Risks to the new President’s popularity, if he does not handle these issues well, could increase his incentives for corruption and repressive political activities to maintain a grip on power.


Gas production will significantly change the commercial and political landscape in Tanzania, with many areas having been surveyed for exploration and drilling. To capitalize on this petrochemical potential, multinationals will have to ensure successful coordination with the incoming government and local communities.

There are significant expectations of the economic benefits brought through exploration and production activities, a perception encouraged by the elections. This is particularly problematic, as while politicians promise to increase jobs, the pool of jobs on the back of gas production is small. During the construction phase, there are many temporary jobs, but during production these decrease significantly.

The success of the industry will rely on the successful implementation of the production sharing agreements (PSAs) and revenue management. CCM have pushed through a new Petroleum Bill 2015 and Gas Revenue Management Bill 2015. This involved establishing an authority to oversee and manage the sector.

If regulations are not implemented properly by the authority and bureaucratic inefficiency becomes a problem, then the increased risk of corruption in the sector could ruin the benefits oil and gas would bring to Tanzania.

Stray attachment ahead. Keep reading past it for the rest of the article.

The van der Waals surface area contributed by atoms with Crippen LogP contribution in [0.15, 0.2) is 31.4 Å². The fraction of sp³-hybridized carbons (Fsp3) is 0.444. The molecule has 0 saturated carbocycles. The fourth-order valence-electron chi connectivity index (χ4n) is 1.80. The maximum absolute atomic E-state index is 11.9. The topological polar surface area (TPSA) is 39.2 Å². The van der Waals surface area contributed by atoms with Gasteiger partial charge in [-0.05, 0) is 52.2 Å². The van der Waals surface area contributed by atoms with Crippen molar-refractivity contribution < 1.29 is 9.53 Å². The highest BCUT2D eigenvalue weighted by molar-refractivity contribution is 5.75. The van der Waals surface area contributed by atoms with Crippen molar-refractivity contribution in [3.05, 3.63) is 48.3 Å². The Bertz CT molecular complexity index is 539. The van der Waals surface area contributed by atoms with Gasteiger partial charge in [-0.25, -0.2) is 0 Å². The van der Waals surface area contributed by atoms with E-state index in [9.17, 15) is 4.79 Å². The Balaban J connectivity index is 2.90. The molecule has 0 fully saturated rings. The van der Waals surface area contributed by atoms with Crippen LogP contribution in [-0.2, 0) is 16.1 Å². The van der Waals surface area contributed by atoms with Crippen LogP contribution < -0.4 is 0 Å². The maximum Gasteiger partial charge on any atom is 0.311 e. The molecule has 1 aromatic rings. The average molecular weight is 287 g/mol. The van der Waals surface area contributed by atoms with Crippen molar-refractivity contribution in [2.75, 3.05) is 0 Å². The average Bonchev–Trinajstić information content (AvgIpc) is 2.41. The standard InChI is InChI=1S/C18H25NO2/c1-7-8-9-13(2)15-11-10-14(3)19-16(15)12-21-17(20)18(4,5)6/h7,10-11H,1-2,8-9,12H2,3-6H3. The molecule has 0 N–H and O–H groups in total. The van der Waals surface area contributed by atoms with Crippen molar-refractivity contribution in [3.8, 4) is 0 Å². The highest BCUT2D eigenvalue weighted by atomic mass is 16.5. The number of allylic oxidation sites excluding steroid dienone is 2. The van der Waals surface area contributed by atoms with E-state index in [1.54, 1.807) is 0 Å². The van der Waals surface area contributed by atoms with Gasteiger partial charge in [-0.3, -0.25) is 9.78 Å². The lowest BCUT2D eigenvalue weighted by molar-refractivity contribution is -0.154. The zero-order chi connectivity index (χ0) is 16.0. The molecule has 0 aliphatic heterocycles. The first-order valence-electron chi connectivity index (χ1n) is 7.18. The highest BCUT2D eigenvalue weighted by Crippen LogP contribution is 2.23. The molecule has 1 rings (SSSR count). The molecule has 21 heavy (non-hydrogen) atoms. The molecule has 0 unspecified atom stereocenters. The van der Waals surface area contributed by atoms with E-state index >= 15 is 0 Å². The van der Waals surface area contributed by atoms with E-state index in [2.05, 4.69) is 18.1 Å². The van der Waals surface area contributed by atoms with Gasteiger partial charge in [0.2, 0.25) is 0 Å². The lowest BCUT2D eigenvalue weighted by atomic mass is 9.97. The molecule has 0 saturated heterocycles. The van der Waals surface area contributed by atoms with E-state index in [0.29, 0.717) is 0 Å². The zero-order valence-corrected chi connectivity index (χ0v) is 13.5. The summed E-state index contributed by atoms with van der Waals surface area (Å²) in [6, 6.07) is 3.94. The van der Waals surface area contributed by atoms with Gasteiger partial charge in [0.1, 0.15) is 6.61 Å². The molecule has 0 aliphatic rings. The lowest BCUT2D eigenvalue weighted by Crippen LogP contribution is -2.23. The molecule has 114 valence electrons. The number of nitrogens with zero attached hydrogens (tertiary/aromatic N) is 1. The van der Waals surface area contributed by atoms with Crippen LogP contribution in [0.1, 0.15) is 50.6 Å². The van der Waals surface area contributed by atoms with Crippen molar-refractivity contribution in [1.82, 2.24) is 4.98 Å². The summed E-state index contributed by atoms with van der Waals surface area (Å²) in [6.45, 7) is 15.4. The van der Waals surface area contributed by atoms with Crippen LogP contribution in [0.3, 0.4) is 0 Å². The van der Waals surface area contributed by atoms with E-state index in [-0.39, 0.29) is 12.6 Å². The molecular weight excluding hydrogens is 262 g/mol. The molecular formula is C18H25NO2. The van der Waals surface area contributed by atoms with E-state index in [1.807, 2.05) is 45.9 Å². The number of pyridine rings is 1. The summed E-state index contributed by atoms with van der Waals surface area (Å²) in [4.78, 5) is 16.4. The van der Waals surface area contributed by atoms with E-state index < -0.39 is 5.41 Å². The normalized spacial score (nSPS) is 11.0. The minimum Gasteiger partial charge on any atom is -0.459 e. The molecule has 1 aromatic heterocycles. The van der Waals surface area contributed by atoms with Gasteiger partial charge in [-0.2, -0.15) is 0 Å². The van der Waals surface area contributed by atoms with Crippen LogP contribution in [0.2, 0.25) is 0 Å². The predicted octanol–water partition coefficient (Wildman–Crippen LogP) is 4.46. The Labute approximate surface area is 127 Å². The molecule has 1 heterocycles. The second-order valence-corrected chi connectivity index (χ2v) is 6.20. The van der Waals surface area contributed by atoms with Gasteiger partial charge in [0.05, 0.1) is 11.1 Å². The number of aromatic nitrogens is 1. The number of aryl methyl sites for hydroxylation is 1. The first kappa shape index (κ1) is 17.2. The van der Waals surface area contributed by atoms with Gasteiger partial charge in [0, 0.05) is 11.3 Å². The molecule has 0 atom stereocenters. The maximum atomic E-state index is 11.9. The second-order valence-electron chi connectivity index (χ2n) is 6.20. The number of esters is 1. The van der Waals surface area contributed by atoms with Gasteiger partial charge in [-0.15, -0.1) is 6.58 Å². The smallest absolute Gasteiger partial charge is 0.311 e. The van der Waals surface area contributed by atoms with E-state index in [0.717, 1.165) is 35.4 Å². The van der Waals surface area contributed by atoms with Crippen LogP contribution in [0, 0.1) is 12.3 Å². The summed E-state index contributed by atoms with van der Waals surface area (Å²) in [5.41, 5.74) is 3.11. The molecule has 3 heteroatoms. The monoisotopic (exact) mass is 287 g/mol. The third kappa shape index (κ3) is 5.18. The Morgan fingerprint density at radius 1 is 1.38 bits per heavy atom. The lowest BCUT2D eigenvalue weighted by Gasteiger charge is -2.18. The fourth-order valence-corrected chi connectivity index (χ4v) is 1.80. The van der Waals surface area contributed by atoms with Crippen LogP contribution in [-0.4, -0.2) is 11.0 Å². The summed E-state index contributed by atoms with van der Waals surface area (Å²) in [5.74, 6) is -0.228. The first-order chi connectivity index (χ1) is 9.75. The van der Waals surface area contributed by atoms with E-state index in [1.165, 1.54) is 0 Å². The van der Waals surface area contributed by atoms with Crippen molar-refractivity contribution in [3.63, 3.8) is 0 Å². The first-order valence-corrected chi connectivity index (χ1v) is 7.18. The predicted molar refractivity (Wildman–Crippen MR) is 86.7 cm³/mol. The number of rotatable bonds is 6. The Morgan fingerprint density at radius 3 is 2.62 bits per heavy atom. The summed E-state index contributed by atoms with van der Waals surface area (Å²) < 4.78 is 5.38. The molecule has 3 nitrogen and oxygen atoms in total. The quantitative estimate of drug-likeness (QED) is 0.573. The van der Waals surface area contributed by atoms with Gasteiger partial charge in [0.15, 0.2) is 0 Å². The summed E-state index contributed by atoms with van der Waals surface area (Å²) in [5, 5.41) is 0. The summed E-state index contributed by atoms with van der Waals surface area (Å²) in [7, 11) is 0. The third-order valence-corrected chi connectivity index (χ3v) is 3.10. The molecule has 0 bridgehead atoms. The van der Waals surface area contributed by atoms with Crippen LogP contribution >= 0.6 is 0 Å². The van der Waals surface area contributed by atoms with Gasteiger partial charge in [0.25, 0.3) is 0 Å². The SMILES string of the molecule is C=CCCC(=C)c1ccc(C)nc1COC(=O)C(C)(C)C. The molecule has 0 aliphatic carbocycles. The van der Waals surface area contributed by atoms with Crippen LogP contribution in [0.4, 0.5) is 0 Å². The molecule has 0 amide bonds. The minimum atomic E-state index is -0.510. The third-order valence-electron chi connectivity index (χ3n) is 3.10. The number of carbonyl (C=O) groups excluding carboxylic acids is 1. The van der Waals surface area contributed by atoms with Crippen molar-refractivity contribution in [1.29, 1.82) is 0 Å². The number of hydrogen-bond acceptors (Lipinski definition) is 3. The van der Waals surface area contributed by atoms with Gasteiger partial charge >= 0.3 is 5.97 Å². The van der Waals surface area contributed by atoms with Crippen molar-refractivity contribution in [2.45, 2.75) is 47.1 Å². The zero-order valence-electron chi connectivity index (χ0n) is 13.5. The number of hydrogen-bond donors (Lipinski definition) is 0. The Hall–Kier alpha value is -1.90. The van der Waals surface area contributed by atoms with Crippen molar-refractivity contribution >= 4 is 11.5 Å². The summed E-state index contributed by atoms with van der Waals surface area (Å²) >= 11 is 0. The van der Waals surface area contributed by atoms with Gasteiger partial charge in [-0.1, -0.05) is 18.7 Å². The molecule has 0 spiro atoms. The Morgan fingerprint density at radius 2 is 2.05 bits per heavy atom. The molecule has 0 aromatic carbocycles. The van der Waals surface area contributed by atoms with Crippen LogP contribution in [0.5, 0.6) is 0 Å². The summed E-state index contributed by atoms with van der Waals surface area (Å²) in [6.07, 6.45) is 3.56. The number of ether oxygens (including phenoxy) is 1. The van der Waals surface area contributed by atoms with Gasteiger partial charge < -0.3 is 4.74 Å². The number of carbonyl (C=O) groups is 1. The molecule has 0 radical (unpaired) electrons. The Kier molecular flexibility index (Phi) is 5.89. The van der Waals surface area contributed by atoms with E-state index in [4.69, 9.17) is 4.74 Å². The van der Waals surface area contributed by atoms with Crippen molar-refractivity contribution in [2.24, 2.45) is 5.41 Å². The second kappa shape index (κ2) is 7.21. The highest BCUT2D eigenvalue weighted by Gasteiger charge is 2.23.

Regional Dynamics

Elections and the success of the nascent oil and gas sector will be pivotal in determining Tanzania’s future regional position, as Tanzania has been excluded from Kenya’s flagship LAPSETT project.

Despite these challenges, Tanzania is set to wield greater strategic significance than Kenya in East Africa. This is witnessed by the fact that Tanzania already receives the highest foreign direct investment (FDI) in East Africa and its economic growth out-paces Kenya’s.


Source: The Economist

FDI in gas could act as a catalyst for Tanzania developing a more dynamic economy than Kenya’s in the long-term. The significance of Tanzania’s growth might be overstated, as FDI in Tanzania is disproportionately gas related. However, it is investment in oil which has rendered Nigeria the biggest market in Africa.

A peaceful election in Tanzani might influence Uganda to invest in a pipeline through Tanzania, instead of one in Kenya. A Uganda-Kenya oil pipeline looks increasingly unlikely, with high long-term security risks in Turkana County and posed by Al-Shabaab.

Ethiopia also plans to build an Addis-Djibouti pipeline. This would leave Kenya with the burden of funding a pipeline with limited oil reserves and high security risks, undermining Kenya’s economic potential and strategic regional position, and blurring its ‘Vision 2030’.

The election outcome will be decisive for East Africa’s future and strategic decision making for multinationals. With competing oil and gas industries in the region, Tanzania may well take the lead.

About Author

Elliot Kratt

Elliot is a Freelance Analyst with The Economist Intelligence Unit. Prior to this, he held positions in a number of risk consultancies and has worked in East and West Africa. He has been quoted by journalists with the Financial Times and Wall Street Journal. Elliot holds a first class BA (Hons) in International Relations from the University of Leeds. All views expressed are his own.